Lessons from Reid Hoffman

Ben Casnocha wrote up 16 lessons he learned from Reid Hoffman after having spent years with Hoffman as his chief of staff.

Here's a portion of one:


His first principle is speed. His most tweeted quote ever is, “If you aren’t embarrassed by the first version of your product, you shipped too late.” His second most tweeted quote ever is, “In founding a startup, you throw yourself off a cliff and build an airplane on the way down.”

Practically, he employs several decision making hacks to prioritize speed as a factor for which option is best—and to speed up the process of making the decision itself. When faced with a set of options, he frequently will make a provisional decision instinctually based on the current information. Then he will note what additional information he would need to disprove his provisional decision and go get that. What many do instead – at their own peril – is encounter a situation in which they have limited information, punt on the decision until they gather more information, and endure an information-gathering process that takes longer than expected. Meanwhile, the world changes.

If you move quickly, there’ll be mistakes borne of haste. If you’re a manager and care seriously about speed, you’ll need to tell your people you’re wiling to accept the tradeoffs. Reid did this with me. We agreed I was going to make judgment calls on a range of issues on his behalf without checking with him. He told me, “In order to move fast, I expect you’ll make some foot faults. I’m okay with an error rate of 10-20% — times when I would have made a different decision in a given situation – if it means you can move fast.” I felt empowered to make decisions with this ratio in mind—and it was incredibly liberating.

Speed certainly matters to an extreme degree in a startup context. Big companies are different. Reid once reflected to me that the key for big companies like LinkedIn is not to pursue strategies where being fastest is critical—big companies that adopt strategies that depend on pure speed battles will always lose. Instead, they need to devise strategies where their slowness can become a strength.

Here's another:

When there’s a complex list of pros and cons driving a potentially expensive action, Reid seeks a single decisive reason to go for it—not a blended reason. For example, we were once discussing whether it’d make sense for him to travel to China. There was the LinkedIn expansion activity in China; some fun intellectual events happening; the launch of The Start-Up of You in Chinese. A variety of possible good reasons to go, but none justified a trip in and of itself. He said, “There needs to be one decisive reason. And then the worthiness of the trip needs to be measured against that one reason. If I go, then we can backfill into the schedule all the other secondary activities. But if I go for a blended reason, I’ll almost surely come back and feel like it was a waste a time.” He did not go on the trip. If you come up with a list of many reasons to do something, Nassim Taleb once wrote, you are trying to convince yourself—if there isn’t one clear reason, don’t do it. (An analogous belief Reid has about consumer internet business models: there’s generally one main business model. Listing a blend of possible revenue streams makes investors nervous. LinkedIn is the exception that proves this rule!)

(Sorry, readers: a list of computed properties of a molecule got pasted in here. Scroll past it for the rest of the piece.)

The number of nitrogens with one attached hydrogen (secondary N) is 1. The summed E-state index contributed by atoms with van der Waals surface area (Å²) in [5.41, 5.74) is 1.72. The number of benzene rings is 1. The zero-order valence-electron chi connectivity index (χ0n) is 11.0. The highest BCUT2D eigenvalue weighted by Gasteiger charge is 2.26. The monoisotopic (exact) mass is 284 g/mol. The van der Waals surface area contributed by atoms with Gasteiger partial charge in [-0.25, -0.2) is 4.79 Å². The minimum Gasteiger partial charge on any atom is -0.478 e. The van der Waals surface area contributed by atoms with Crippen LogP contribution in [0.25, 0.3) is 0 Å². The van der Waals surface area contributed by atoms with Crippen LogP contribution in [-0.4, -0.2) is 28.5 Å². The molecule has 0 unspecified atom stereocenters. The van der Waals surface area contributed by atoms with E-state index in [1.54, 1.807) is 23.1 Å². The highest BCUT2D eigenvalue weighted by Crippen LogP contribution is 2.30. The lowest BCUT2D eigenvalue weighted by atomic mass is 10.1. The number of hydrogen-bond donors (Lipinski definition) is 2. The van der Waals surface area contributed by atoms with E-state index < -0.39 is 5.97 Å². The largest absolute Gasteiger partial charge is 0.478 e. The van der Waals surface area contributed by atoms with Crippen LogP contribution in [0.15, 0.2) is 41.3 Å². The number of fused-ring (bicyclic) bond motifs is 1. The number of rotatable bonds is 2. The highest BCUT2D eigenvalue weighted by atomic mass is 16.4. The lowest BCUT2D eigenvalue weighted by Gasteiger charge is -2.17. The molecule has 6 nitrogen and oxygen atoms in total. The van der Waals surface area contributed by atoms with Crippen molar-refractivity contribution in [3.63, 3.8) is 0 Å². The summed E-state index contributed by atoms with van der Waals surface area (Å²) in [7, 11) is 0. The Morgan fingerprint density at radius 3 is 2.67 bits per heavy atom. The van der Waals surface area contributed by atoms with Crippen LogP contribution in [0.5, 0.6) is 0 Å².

One last gem:

12. Trade up on trust even if it means you trade down on competency.

Should you start a company with friends? All things being equal, Reid says yes, because you can move more quickly with trusted friends because you already understand how each other thinks and talks. And moving quickly? That’s critical in the early days of a startup.